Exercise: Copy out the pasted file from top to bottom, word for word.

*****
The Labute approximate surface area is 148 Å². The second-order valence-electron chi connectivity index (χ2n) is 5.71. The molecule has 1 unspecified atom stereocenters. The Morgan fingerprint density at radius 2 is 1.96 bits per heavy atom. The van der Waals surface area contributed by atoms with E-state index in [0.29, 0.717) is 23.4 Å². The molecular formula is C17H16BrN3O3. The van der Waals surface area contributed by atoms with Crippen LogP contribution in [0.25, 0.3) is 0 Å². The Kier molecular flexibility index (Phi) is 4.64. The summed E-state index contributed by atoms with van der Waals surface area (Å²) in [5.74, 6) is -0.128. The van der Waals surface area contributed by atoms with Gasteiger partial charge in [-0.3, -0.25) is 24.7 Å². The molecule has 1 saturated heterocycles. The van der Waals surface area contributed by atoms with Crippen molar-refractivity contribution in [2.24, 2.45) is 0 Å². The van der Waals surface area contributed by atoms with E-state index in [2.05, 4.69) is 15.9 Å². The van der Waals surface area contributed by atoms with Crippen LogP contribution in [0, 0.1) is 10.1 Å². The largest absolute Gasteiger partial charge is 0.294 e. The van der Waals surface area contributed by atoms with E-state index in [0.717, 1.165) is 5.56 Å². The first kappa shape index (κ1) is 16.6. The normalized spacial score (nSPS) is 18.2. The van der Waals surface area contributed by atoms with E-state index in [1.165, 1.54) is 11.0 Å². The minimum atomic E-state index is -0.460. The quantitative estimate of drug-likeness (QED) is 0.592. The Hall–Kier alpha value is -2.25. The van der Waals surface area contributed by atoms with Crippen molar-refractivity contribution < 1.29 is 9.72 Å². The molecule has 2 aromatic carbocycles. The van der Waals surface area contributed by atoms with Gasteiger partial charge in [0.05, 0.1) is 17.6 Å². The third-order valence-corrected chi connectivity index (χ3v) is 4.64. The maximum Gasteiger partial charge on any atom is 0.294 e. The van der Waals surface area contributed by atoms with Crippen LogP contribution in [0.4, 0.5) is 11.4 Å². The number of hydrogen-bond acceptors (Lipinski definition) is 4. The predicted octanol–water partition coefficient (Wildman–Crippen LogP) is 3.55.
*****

The Labute approximate surface area is 148 Å². The second-order valence-electron chi connectivity index (χ2n) is 5.71. The molecule has 1 unspecified atom stereocenters. The Morgan fingerprint density at radius 2 is 1.96 bits per heavy atom. The van der Waals surface area contributed by atoms with E-state index in [0.29, 0.717) is 23.4 Å². The molecular formula is C17H16BrN3O3. The van der Waals surface area contributed by atoms with Crippen LogP contribution in [0.25, 0.3) is 0 Å². The Kier molecular flexibility index (Phi) is 4.64. The summed E-state index contributed by atoms with van der Waals surface area (Å²) in [5.74, 6) is -0.128. The van der Waals surface area contributed by atoms with Gasteiger partial charge in [-0.3, -0.25) is 24.7 Å². The molecule has 1 saturated heterocycles. The van der Waals surface area contributed by atoms with Crippen molar-refractivity contribution in [2.24, 2.45) is 0 Å². The van der Waals surface area contributed by atoms with E-state index in [2.05, 4.69) is 15.9 Å². The van der Waals surface area contributed by atoms with Crippen LogP contribution in [0, 0.1) is 10.1 Å². The largest absolute Gasteiger partial charge is 0.294 e. The van der Waals surface area contributed by atoms with E-state index in [0.717, 1.165) is 5.56 Å². The first kappa shape index (κ1) is 16.6. The normalized spacial score (nSPS) is 18.2. The van der Waals surface area contributed by atoms with E-state index in [1.165, 1.54) is 11.0 Å². The minimum atomic E-state index is -0.460. The quantitative estimate of drug-likeness (QED) is 0.592. The Hall–Kier alpha value is -2.25. The van der Waals surface area contributed by atoms with Crippen molar-refractivity contribution < 1.29 is 9.72 Å². The molecule has 2 aromatic carbocycles. The van der Waals surface area contributed by atoms with Gasteiger partial charge in [0.05, 0.1) is 17.6 Å². The third-order valence-corrected chi connectivity index (χ3v) is 4.64. The maximum Gasteiger partial charge on any atom is 0.294 e. The van der Waals surface area contributed by atoms with Crippen LogP contribution in [0.4, 0.5) is 11.4 Å². The number of hydrogen-bond acceptors (Lipinski definition) is 4. The predicted octanol–water partition coefficient (Wildman–Crippen LogP) is 3.55.